Thursday, 6 March 2014

Low saturated fat diets don’t curb heart disease risk says expert

I gave up on diets a long time ago - or at least I gave up on the formulated ones. There is nothing wrong with 'eating healthily' and taking exercise. But diet fads can be a menace.  At my local book shop I can sit and have a cup of coffee and a Danish pastry surrounded by the shelves of books. One shelf always strikes me as being full of contradictory dietary advice. There is a lot of money in publishing diet books it seems. 

For dietary advice from health care professionals we might expect a great deal more evidence base. The British Heart Foundation emphasise the importance of the type of fat we eat. Essentially the mantra is that saturated fats are bad. 

But in a new article in the journal Open Heart Dr James DiNicolantonio suggests that the dietary advice to switch saturated fats to carbohydrates or omega 6 fats is based on flawed and incomplete data from the 1950s.

DiNicolantonio points out that the demonisation of saturated fats dates back to 1952, when research suggested a link between high dietary saturated fat intake and deaths from heart disease.

But the study author drew his conclusions on data from six countries, choosing to ignore the data from a further 16, which didn’t fit with his hypothesis, and which subsequent analysis of all 22 countries’ data, disproved, says DiNicolantonio.

Nevertheless, the 'bad boy' image stuck, particularly after US President Eisenhower had a heart attack in his 50s, points out DiNicolantonio in an accompanying podcast.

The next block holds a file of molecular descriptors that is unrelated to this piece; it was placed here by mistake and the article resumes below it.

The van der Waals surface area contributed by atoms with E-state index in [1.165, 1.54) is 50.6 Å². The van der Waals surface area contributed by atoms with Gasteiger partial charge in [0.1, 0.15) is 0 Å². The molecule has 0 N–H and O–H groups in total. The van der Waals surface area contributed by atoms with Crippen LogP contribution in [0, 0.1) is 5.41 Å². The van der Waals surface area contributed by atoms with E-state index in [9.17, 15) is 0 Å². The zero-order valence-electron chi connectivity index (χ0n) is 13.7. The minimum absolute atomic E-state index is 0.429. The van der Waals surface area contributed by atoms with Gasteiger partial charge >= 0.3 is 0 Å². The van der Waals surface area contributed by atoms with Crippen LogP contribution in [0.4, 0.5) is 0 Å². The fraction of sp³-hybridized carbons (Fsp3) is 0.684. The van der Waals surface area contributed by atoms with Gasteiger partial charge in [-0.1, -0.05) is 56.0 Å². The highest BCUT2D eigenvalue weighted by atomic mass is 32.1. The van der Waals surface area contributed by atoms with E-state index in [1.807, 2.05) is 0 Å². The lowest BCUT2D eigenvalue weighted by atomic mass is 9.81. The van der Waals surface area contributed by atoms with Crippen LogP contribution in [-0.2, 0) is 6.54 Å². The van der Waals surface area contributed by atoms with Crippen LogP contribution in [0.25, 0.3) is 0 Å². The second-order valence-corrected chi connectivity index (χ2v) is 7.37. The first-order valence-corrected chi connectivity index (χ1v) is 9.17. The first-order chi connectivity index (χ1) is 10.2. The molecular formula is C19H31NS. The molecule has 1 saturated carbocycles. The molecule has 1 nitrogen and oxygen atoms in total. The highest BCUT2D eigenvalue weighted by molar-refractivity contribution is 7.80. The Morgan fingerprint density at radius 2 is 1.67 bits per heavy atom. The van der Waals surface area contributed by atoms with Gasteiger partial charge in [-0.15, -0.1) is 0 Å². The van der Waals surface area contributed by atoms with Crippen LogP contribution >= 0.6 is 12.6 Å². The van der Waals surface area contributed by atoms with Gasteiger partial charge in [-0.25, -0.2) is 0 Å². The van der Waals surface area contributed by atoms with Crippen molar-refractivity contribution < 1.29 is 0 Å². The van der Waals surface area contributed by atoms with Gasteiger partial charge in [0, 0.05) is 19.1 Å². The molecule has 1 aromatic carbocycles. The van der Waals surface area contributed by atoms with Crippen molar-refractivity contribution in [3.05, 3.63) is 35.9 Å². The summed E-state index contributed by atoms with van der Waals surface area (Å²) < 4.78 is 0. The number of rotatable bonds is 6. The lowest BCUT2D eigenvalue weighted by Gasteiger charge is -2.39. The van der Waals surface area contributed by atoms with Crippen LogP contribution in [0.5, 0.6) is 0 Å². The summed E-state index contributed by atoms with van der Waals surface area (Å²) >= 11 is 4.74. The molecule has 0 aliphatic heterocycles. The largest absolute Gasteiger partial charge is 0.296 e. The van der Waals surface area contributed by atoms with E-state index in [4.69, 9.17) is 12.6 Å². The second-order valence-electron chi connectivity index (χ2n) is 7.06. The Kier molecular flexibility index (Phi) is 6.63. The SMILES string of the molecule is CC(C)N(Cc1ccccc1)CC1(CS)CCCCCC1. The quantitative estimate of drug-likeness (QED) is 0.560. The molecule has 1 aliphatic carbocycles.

And it prompted the belief that since these fats increase total cholesterol—a flawed theory in itself, says DiNicolantonio— they must also increase heart disease risk. And as foodstuffs with the highest calorie density, the thinking was that reduced saturated fat intake would naturally curb obesity, diabetes, and metabolic syndrome.

But the evidence, which continues to mount, suggests otherwise, he says.

There is now a strong argument in favour of the consumption of refined carbohydrates as the causative dietary factor behind the surge in obesity and diabetes in the US, he says.

And while a low fat diet may lower ‘bad’ (LDL) cholesterol, there are two types of LDL cholesterol. And switching to carbs may increase pattern B (small dense) LDL, which is more harmful to heart health than pattern A (large buoyant) LDL, as well as creating a more unfavourable overall lipid profile, he says.

Furthermore, several other studies indicate that a low carb diet is better for weight loss and lipid profile than a low fat diet, while large observational studies have not found any conclusive proof that a low fat diet cuts cardiovascular disease risk, he says.

But in the race to cut saturated fat intake, several dietary guidelines recommend upping polyunsaturated fat intake.

However, a recent analysis of published trial data shows that replacing saturated fats and trans fatty acids with omega 6 fatty acids, without a corresponding rise in omega 3 fatty acids, seems to increase the risk of death from coronary heart and cardiovascular diseases.

“We need a public health campaign as strong as the one we had in the 70s and 80s demonising saturated fats, to say that we got it wrong,” urges DiNicolantonio in the podcast.

The best diet to boost and maintain heart health is one low in refined carbohydrates, sugars and processed foods, he recommends.

And anyone who has had a heart attack should not be thinking of replacing saturated fats with refined carbs or omega 6 fatty acids—particularly those found in processed vegetable oils containing large amounts of corn or safflower oil, he says

So here we have it - another set of dietary recommendations to chew on. 

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